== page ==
Doubting what admittedly sounds a bit like fringe science, Wehus and Eriksen decided that they would try to disprove Penrose and Gurzadyan. So they redid the analysis of the WMAP data and, to their surprise, also found the concentric circles. So did Moss, Scott, and Zibin. Both Wehus&Eriksen and Moss, et al., however, interpreted the circles differently. Running simulations based on standard cosmological assumptions, both groups found that the circles emerged naturally without aeon-before-the-epoch black hole crashes.

Moss's paper, speaking with a mighty fiery tone for a scientific abstract, said, "Properly simulated Gaussian CMB data contain just the sorts of variations claimed. Gurzadyan & Penrose have not found evidence for pre-Big Bang phenomena, but have simply re-discovered that the CMB contains structure." Zing.

Simulated differences
P&G's simulations used a white noise model to set the noise level (in this case, the average level of fluctuation), while W&E&M&S&Z used cosmological laws to determine what the average fluctuation would be.

What this debate tells us so far:
1. The same results can, gasp, be interpreted multiple ways. Though they may not have told you this during your ninth-grade titration experiment, you've probably figured it out by now.
2. A sensational interpretation can generate more fame than a more conservative, institutionally backed interpretation. While P&G's paper was only self-published on the arXiv and never by a peer-reviewed journal, it was picked up by mainstream science media outlets.
3. Arriving at a conclusion in a logically flawed way does not necessarily mean that the conclusion is wrong. There might well have been an (a)eon (as they say in the paper) before the Big Bang. Does that mean the concentric circles prove it's true? No. Does that mean they prove it's false? No. But that's science for you.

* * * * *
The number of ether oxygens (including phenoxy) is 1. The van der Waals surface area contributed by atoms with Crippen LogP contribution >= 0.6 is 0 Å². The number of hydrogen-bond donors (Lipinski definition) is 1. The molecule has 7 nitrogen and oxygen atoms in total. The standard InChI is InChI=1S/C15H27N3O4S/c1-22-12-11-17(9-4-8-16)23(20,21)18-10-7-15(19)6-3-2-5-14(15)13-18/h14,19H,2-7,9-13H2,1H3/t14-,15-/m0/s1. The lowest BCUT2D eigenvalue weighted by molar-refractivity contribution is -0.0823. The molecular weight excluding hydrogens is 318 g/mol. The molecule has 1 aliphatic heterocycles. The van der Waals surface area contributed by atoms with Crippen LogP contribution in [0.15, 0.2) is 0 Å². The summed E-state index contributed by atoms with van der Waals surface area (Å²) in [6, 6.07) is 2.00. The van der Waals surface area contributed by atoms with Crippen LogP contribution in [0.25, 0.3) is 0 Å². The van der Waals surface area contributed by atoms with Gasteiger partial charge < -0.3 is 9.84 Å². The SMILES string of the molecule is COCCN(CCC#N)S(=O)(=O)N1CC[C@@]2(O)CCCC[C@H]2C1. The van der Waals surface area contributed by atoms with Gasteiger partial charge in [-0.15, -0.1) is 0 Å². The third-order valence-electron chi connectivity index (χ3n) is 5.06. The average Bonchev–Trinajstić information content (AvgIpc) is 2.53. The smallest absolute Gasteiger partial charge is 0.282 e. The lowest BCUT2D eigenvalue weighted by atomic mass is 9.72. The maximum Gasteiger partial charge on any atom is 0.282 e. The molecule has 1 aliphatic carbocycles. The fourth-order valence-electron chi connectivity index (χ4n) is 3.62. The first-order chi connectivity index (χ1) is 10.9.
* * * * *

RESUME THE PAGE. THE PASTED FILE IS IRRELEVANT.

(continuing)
V. G. Gurzadyan, & R. Penrose (2010). Concentric circles in WMAP data may provide evidence of violent pre-Big-Bang activity arXiv arXiv: 1011.3706v1

Moss, A., Scott, D., & Zibin, J. (2011). No evidence for anomalously low variance circles on the sky Journal of Cosmology and Astroparticle Physics, 2011 (04), 33-33 DOI: 10.1088/1475-7516/2011/04/033

The Astrophysical Journal, 733 (2) DOI: 10.1088/2041-8205/733/2/L29

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Reader Comments (4)

I have questions:

1. What starts the temperature fluctuations or anisotropies in the CMB?

2. Have collision of supermassive blackholes happened after the big bang? What do you think that would look like? Do you think we could see it? WHy hasn't Muse written a song about it yet?

3. Could these concentric circles be a by-product of the method they're using to look at this event?

3. Why do people think the Big Bang didn't happen? If so, what do they think actually happened?

May 20, 2011 | Unregistered CommenterBrooke N.

What about my Muse question?

May 23, 2011 | Unregistered CommenterBrooke N.

Because they haven't asked me to write it for them.

May 23, 2011 | Unregistered CommenterSarah Scoles

Sarah Scoles said...
1. They could be caused by gravitational waves, like these researchers suggested. Mostly, the fluctuations appear to be acoustic, meaning caused by pressure variations in the early universe. Fluid matter fell into gravitational potential wells, and pressure pushed in the opposite direction, sending an acoustic wave through the fluid.

2. To my knowledge, this is the only potential one: http://arstechnica.com/science/news/2009/03/supermassive-black-hole-binary-spiraling-towards-collision.ars . We haven't been able to prove the existence of even regular black holes for very many years, though, so it wouldn't surprise me if we're able to find evidence of more like this soon. We'd most likely see the collision as gravitational waves warping spacetime. Of course, you wouldn't see that, but telescopes might.

3. That's what the other, competing researchers thought, which is why they redid the analysis a different way. But the circles showed up in three independent analyses.

January 9, 2012 | Unregistered CommenterSarah Scoles